Just as she was about to finish an extensive (and expensive) round of year-end tax planning, a client of mine became frustrated last week – and I don’t blame her one bit.
This client is doing her best to responsibly manage her family’s wealth, a lot of which is held in real estate. She has two children and wants them to enjoy the property someday. So it made excellent sense for my client to take advantage of the $5.12 million exemption from gift tax that was scheduled to expire at the end of this year.
Our plan was to let her give real estate worth close to $5 million to trusts for the benefit of her children. The properties in question are appraised at about twice that much, so the trusts will buy the remainder of the real estate from my client.
But there is one problem: I cannot tell my client exactly how much of her property she can give to her children tax-free, and neither can anyone else.
My client obtained an independent appraisal, but the Internal Revenue Service is not required to accept the appraisal’s conclusions. Suppose my client gives away 50 percent of the property, thinking this amount is worth $5 million and is therefore exempt from tax, but the IRS later argued that the 50 percent property interest was really worth $7 million. At a 35 percent gift tax rate, that would be create an unanticipated tax bill for $700,000, plus interest.
And if the IRS succeeded in arguing that the property is really worth $7 million, it could add a 20 percent penalty for a “substantial valuation understatement.”
My client wants to do the right thing. She is not trying to be overly aggressive in planning her taxes. But, apart from hiring a qualified appraiser and relying on professional advisers, how is she supposed to know what the right thing is? Granted, she can avoid penalties in some circumstances because she sought professional advice, but only appeals and litigation offer relief from the IRS’ view that an asset is worth whatever the IRS thinks it is worth.
This is the fundamental problem with estate and gift taxes. They do not tax transactions in which values are known; they tax events – a transfer by gift or bequest – at which the key values are often no better than an educated guess.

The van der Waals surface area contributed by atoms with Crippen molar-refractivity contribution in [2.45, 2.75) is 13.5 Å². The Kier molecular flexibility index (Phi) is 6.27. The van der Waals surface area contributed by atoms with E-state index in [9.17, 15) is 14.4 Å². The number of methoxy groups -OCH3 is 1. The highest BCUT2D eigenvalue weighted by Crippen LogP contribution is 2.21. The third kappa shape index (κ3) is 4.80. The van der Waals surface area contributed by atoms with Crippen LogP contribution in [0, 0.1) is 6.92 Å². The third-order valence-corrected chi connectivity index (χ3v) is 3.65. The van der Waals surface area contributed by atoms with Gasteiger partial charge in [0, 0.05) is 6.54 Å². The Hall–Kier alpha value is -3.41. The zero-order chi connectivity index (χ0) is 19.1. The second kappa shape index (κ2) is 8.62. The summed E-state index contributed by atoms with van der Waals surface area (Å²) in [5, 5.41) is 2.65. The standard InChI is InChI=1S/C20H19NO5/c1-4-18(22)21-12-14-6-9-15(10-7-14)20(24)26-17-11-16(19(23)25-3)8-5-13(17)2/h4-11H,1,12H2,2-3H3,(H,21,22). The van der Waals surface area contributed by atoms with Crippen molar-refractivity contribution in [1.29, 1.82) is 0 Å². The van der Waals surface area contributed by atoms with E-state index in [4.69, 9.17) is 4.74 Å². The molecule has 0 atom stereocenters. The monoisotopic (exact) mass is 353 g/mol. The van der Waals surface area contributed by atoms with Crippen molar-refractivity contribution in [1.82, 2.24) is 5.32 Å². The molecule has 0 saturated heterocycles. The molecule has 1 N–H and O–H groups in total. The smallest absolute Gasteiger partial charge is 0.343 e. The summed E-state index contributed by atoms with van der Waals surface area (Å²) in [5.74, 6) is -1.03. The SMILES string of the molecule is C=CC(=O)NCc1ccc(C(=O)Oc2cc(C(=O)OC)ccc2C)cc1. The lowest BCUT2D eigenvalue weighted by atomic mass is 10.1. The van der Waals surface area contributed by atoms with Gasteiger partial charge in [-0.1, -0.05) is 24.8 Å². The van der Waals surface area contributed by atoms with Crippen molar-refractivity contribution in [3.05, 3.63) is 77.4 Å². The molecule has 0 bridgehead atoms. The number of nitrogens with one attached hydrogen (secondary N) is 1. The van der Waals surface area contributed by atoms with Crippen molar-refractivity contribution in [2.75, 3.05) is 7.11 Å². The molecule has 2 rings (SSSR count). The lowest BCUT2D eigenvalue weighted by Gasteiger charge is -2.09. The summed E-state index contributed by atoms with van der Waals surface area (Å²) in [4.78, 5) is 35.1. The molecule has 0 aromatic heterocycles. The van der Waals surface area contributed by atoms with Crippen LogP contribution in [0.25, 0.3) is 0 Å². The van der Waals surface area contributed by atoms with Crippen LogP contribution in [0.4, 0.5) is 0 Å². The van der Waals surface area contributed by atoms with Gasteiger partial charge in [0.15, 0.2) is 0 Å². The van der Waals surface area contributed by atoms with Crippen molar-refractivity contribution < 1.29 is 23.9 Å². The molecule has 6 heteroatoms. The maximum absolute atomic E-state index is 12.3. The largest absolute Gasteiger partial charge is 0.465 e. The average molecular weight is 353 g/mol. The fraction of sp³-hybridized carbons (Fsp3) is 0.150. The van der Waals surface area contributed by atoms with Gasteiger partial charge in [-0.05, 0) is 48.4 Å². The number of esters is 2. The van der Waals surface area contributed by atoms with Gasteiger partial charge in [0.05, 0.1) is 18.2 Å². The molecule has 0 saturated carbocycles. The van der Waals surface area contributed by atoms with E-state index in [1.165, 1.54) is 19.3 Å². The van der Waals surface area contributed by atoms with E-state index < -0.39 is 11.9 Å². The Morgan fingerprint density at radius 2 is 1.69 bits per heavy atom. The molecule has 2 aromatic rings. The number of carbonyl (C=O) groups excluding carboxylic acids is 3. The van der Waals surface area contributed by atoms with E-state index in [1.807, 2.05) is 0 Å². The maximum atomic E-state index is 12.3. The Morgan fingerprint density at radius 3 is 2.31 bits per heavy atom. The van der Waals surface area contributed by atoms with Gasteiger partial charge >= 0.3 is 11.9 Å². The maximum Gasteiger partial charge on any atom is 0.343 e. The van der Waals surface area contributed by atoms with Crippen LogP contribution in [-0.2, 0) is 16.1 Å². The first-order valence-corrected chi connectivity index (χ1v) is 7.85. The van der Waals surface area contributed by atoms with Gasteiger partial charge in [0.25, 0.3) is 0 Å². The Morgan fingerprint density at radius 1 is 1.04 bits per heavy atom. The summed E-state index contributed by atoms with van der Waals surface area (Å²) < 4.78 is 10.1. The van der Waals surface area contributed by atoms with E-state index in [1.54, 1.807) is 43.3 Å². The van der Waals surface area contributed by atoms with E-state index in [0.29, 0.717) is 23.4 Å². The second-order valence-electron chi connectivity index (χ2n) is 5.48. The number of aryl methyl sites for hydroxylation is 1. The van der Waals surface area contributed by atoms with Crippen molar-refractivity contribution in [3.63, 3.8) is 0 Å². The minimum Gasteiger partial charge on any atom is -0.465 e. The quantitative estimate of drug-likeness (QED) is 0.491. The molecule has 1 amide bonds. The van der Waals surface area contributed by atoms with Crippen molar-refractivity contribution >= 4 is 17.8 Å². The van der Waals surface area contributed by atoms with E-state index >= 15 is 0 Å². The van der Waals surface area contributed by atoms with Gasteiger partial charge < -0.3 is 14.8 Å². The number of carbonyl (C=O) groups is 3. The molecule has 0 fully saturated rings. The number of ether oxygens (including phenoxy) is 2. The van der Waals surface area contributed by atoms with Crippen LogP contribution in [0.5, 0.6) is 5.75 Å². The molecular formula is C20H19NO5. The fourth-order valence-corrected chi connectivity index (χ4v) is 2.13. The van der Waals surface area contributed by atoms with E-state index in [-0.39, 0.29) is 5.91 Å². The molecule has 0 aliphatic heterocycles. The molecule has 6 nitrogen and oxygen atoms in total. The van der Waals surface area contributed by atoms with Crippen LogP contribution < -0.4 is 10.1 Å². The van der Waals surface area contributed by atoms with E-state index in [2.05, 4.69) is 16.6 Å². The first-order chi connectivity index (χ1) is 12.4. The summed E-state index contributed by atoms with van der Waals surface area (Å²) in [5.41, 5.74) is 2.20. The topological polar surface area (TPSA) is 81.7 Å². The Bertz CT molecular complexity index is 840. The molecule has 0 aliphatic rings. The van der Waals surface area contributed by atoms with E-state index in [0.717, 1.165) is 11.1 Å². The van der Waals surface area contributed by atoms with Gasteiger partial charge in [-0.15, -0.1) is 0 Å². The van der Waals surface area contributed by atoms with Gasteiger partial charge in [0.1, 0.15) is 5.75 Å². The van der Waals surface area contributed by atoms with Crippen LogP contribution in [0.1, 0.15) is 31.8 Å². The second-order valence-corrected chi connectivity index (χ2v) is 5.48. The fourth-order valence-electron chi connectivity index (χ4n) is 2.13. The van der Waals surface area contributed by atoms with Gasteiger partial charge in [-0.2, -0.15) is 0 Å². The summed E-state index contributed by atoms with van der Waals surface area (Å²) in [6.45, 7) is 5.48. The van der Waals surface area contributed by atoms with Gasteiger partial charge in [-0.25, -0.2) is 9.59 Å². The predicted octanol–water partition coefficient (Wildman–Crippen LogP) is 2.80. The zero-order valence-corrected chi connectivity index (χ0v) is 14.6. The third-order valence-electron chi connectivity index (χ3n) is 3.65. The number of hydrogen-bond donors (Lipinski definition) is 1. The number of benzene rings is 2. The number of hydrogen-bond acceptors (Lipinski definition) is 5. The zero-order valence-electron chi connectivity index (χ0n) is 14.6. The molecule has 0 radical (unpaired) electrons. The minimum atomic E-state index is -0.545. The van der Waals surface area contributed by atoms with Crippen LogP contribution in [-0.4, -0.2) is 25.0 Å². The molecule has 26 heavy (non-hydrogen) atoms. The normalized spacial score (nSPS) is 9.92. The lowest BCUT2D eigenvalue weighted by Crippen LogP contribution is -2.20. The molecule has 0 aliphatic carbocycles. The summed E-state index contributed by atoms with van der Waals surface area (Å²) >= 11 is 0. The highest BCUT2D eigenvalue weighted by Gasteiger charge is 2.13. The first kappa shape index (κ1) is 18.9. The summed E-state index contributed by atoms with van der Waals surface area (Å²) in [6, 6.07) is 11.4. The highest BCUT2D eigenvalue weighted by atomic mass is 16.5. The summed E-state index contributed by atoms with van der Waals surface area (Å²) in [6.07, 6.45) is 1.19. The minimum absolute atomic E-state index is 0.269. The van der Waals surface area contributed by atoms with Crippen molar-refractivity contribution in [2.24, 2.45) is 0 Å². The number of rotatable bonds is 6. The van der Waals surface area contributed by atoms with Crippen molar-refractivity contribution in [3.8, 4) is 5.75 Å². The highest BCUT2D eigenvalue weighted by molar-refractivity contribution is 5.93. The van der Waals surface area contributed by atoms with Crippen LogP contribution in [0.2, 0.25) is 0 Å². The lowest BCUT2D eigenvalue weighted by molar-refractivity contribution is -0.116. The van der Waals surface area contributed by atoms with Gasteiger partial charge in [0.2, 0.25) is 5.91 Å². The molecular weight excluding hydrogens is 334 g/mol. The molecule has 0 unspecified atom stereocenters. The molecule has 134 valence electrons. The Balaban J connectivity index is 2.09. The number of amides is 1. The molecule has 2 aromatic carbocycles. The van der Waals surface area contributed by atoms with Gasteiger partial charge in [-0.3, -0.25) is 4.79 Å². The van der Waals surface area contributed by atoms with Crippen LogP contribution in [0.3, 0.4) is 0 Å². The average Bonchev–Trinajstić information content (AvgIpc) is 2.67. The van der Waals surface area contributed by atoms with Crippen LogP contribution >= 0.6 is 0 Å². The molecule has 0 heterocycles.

My client told me she wanted an ironclad tax position. I had to reply that, in a transaction involving anything other than cash or publicly traded securities, there is no such thing. No matter what value we assign to a transaction in untraded property, the IRS may come up with a different one. I have seen IRS valuation professionals offer highly suspect numbers for property ranging from oil wells to jade garden sculptures.
In the end, most of these cases are settled in a negotiation between the taxpayer’s representatives and the IRS. A large number, however, go on to litigation, in which a Tax Court judge usually just substitutes his or her opinion of the value for the positions advanced by the taxpayer and the Service.
Two taxpayers who engaged in identical transactions with identical property could end up with wildly different results, depending upon which appraisers and tax advisers they hired, which IRS examiners – if any – happened to look at the transactions, and which appeals officer or Tax Court judge ultimately decided the value. This is not a fair or sensible way to run a tax system. But then estate and gift taxes are not fair or sensible taxes.
Of course, these taxes do not touch most of the population. Even at an exemption of just $1 million, which is what we would face next week under the “fiscal cliff” scenario, most Americans would never be subject to these headaches, which is the only reason why these taxes can exist politically.
I think a large swath of Americans know this. Estate and gift taxes are not very popular, even though they reach only a small and often-envied slice of the population. My client certainly is not suffering financially, whatever the emotional stress her tax planning may cost her. Yet the unpopularity of these taxes tells me that people understand, explicitly or intuitively, that it is unfair to make people pay taxes merely to keep property in the family, and to base those taxes on somebody’s whim about what property ought to be worth.
There is a time and a place to impose taxes, and that is when someone gets paid for something. Money changing hands is the best indicator of value.
Of course, most Americans pay property taxes, which are also based on a guess as to the value of an asset. Those taxes, too, are often unfairly applied; this is why most jurisdictions have elaborate appeals processes. At least those taxes are applied to most of the property-owning population, so we are all in the same boat. And property taxes are not applied at anything like the rates that apply to gifts and estates, which in recent years have ranged from 35 percent to 55 percent of value.
In the end, my client proceeded with her year-end planning. We’ll do the best job we can on the valuation of her property, and if the IRS wants to pick a fight over it, we’ll defend her position. It’s a lousy, unfair system for taxing wealth, but it happens to be the system we’ve got.